The gay shaming sneaks up on me at the poetry – the otherwise able MC, a comic “sometimes” as he introduces himself, opens with the “imagine a gay…” gag. He attempts a slight at the women – but I hear him stumble on an existential dilemma: In this gag, his girlfriend shaves off her eyebrows, only to draw on happy ones for their night out. I imagine a clown; concealing pain in make up to present a happy face. I think blacks – concealing landless pain in pencilled in aspirations for fame and fortune. The girlfriend probably has nothing to be happy about and nobody likes an angry black woman, so she pencils on her happiness for an evening out.

At the comedy show, we are seated at the tail-end of the long hall. A low hanging ceiling means the plastic chairs are all on the same level and the stage is barely half-a-metre off the ground – those who didn’t keep African time are counting their blessings. The rest of us can hardly see beyond the bobbing heads in front of us.

First on is Facebook sensation Shaun Dihoro, he picks up where the gay shaming poetry session left off. “Have you seen a gay…” after that he has a go at the women, and of course – as any self-respecting man with the microphone must – offers some unsolicited advice to women.

Fortunately Khaukhau, the host, offers comedy that does not seek to shame. Taking common phenomena turning it on its head. He speaks of how fallism impacted our daily lives; pastors commanded #DemonsMustFall, parents demanded #DishesMustFall. He teases – not shames – our churches and their peculiarities, skilfully juxtaposing these. This is where Summary takes over later on, but not before he has a go at fat people hating on skinny people and two-left-footers on abomajaivana. After dazzling us with his dancing skills he delivers his set and concludes with a rather distasteful demonstration of his conspicuous consumption capacity. A few more comedians on the night take their place in the spotlight and gags on ‘yellow-bones’ and sluts get the laughs the men with the mics are looking for.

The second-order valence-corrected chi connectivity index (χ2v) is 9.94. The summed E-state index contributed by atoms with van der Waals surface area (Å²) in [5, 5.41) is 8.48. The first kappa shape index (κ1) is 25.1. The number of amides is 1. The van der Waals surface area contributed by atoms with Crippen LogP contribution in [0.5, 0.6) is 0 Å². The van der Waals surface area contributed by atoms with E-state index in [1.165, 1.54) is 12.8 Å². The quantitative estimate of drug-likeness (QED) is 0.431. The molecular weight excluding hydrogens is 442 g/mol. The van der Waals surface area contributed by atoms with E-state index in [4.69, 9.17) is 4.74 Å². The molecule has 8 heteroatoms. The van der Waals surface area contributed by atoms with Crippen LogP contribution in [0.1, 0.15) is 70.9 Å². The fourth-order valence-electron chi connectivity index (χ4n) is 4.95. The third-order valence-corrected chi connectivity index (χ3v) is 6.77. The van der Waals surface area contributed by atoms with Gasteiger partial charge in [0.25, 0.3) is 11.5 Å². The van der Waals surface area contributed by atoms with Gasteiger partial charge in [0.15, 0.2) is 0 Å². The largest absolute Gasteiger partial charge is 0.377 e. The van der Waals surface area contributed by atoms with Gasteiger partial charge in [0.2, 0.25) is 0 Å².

At this stage I’m lucky enough to escape into my head to explore why my face registers mere disinterest and not disgust? Am I really enraged by all this seeing as none of the shaming was directed at me? As a cis-het-male in a heteronormative patriarchal world, is my default setting to hate women and gays? No it cannot be – moremogolo go betlwa wa taola. I need to remake myself in an image palatable to my ideological leanings. Like the MC-Comic-Sometimes’ girlfriend, I need to shave off these eyebrows that seek to expose me. This little missive serves as my eyebrow pencil: look at me y’all, I am seething with rage!

More stories in Issue 74

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Mpho Matsitle

Mpho Matsitle writes and thinks in music – the only language he understands – and believes that everything must be subjected to the unforgiving scrutiny of black radical thought. He fancies himself an immortal black existentialist and a libertine. He claims he’s just a collection of ideas and passions – all mind and soul – […]